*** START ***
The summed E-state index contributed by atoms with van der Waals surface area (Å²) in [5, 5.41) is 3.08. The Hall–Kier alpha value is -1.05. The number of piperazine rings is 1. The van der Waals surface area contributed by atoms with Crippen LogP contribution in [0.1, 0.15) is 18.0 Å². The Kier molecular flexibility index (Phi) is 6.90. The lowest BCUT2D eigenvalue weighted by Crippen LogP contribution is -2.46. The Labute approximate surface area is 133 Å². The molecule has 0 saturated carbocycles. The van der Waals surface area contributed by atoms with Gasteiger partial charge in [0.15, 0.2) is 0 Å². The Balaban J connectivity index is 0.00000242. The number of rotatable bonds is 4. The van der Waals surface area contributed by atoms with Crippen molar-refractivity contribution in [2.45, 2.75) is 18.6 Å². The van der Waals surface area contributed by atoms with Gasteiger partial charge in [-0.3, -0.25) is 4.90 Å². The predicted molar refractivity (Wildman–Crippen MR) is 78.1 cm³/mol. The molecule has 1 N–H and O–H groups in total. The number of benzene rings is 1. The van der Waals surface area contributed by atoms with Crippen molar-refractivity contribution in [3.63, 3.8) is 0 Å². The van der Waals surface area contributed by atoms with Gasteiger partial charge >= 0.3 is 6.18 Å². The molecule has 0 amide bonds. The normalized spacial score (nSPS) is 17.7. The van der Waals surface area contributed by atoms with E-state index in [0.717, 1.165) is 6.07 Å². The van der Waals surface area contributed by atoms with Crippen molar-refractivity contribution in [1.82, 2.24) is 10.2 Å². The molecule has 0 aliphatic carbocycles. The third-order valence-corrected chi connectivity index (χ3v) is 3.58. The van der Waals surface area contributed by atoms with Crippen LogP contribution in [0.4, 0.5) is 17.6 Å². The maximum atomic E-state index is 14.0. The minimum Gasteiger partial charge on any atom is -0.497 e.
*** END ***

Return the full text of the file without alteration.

The summed E-state index contributed by atoms with van der Waals surface area (Å²) in [5, 5.41) is 3.08. The Hall–Kier alpha value is -1.05. The number of piperazine rings is 1. The van der Waals surface area contributed by atoms with Crippen LogP contribution in [0.1, 0.15) is 18.0 Å². The Kier molecular flexibility index (Phi) is 6.90. The lowest BCUT2D eigenvalue weighted by Crippen LogP contribution is -2.46. The Labute approximate surface area is 133 Å². The molecule has 0 saturated carbocycles. The van der Waals surface area contributed by atoms with Gasteiger partial charge in [0.15, 0.2) is 0 Å². The Balaban J connectivity index is 0.00000242. The number of rotatable bonds is 4. The van der Waals surface area contributed by atoms with Crippen molar-refractivity contribution in [2.45, 2.75) is 18.6 Å². The van der Waals surface area contributed by atoms with Gasteiger partial charge in [-0.3, -0.25) is 4.90 Å². The predicted molar refractivity (Wildman–Crippen MR) is 78.1 cm³/mol. The molecule has 1 N–H and O–H groups in total. The number of benzene rings is 1. The van der Waals surface area contributed by atoms with Crippen molar-refractivity contribution in [3.63, 3.8) is 0 Å². The van der Waals surface area contributed by atoms with Gasteiger partial charge >= 0.3 is 6.18 Å². The molecule has 0 amide bonds. The normalized spacial score (nSPS) is 17.7. The van der Waals surface area contributed by atoms with E-state index in [0.717, 1.165) is 6.07 Å². The van der Waals surface area contributed by atoms with Crippen molar-refractivity contribution in [1.82, 2.24) is 10.2 Å². The molecule has 0 aliphatic carbocycles. The third-order valence-corrected chi connectivity index (χ3v) is 3.58. The van der Waals surface area contributed by atoms with Crippen LogP contribution in [0.4, 0.5) is 17.6 Å². The maximum atomic E-state index is 14.0. The minimum Gasteiger partial charge on any atom is -0.497 e.